Greetings and Happy Midweek!
As Hurricane Idalia blows across my area here in Florida this week, I thought we could briefly explore storms and, specifically, tracking them - across the planet and across cultures. This topic fits into our PROfile component of Global SKILLs’ PROACTive Framework. Figuring out any storm’s profile is a critical step in dealing with it, which is equally true of natural storms and when we look at different kinds of storms across cultures.
Decades ago, before any widely available storm tracking tools (and also before global cell phone coverage!), we used to sit on the West African coast as storms blew through and send a quick letter to our loved ones on the east coast of the US, telling them a storm was coming their way! You could literally count the days between when it hit us and when it would probably hit the US. So it didn’t surprise us, as storm tracking visuals and reporting became part of news cycles, that yes - some hurricanes in fact do originate off the very place where we used to sit and watch them! These days, like this week for many of us in Florida and other places around the world experiencing extreme weather, the onslaught of meteorological information and popular media storm tracking and coverage can be pretty overwhelming. But focusing in on pertinent details at the appropriate time (like when the storm is truly headed one’s way and what exactly is coming) does help protect lives and property.
As with natural storms, so with storms in diverse cultural contexts, by identifying and preparing for them, valuable insights can be gained. When we worked among different African people groups, we experienced storms as they came and went. Within the communities where we lived and worked, these weather events were greeted with differing views and interpretations. We learned that sometimes a storm marked an important event or sometimes it was considered retribution for missteps in local traditional religious practices. One sand storm I remember in particular, which filled the air with a thick curtain of yellow dust, was locally heralded as perfectly timed to coincide with the death of a popular religious leader.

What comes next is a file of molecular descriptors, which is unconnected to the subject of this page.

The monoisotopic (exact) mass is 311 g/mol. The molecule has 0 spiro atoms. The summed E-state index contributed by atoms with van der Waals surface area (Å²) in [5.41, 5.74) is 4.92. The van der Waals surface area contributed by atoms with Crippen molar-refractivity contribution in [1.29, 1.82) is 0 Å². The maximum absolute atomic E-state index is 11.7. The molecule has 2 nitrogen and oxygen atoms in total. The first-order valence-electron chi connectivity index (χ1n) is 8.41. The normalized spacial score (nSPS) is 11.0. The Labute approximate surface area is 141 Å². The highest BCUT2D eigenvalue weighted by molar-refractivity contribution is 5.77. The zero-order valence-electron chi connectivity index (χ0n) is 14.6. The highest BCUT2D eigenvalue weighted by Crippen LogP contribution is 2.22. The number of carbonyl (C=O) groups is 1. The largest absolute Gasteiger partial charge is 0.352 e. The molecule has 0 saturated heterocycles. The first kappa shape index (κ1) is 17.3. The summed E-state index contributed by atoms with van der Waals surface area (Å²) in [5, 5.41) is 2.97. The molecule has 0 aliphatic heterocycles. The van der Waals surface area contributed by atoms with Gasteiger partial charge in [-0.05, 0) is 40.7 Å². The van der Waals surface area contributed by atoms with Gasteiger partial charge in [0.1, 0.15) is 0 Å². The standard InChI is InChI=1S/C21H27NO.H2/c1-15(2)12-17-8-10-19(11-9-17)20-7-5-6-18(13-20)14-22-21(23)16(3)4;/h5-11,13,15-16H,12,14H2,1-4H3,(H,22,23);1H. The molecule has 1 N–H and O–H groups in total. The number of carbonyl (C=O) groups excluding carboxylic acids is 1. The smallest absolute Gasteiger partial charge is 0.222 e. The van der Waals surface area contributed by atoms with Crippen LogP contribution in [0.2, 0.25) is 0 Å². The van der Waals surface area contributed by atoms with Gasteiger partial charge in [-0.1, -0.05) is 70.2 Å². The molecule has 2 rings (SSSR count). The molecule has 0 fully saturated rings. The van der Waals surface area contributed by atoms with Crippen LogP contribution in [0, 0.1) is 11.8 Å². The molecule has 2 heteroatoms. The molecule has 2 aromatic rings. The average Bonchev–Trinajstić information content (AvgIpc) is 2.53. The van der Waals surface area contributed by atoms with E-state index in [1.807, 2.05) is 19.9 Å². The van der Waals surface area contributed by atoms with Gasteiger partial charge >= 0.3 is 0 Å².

While I would never recommend storm chasing to anyone, I do think storm tracking is a skill to be acquired - be it for the storms on the horizon, or ones within any given cultural context!
How about you ~ what is one insight tracking a storm across cultures has given you?
Share about that with a friend or note it here.
And check out the Global SKILLs LINKs below for more on storm tracking - and one bit on storm chasing, hopefully to discourage you doing that, if you are ever tempted!
Thanks for being part of this Connect community.
Until next week,
Global SKILLs LINKs
~ global storm tracking: https://www.wunderground.com/hurricane
~ samples of cultural interpretations of storms https://atlasmythica.com/storm-symbolism-meaning-bible-dreams/
~ very interesting take on ‘storms’, from an Indian perspective : https://www.vedantu.com/geography/storm (this is an intriguing general education resource site as well)
~ BEWARE of storm chasing: https://www.voanews.com/a/storm-chasers-face-host-of-dangers-beyond-severe-weather/6570707.html
* Related Connect posts: 2/24/21 - cultural awakenings; 6/29/22 - Geo-guessing game; 7/1/20 - silver linings; 5/31/23 - cultural islands
(you can find these by scrolling down here to the posted date)
** Through my business Global SKILLs and several partner subsidiaries I offer unique cross-cultural consulting and training including:
3 Dimensional Dynamics Model:
1st dimension = HOME ; 2nd dimension = HOST ; 3rd dimension = HARBOR)
PRO = PROfile (which we explored this week), PROcess, PROgram
ACT = Application, Collaboration and Transformation
~ contact me for more information on this model and these strategies and how you might use them in your current programming: email@example.com
2023 ~ Celebrating 40+ years of working in
intercultural communications and global community building
“It takes a community to build a community”
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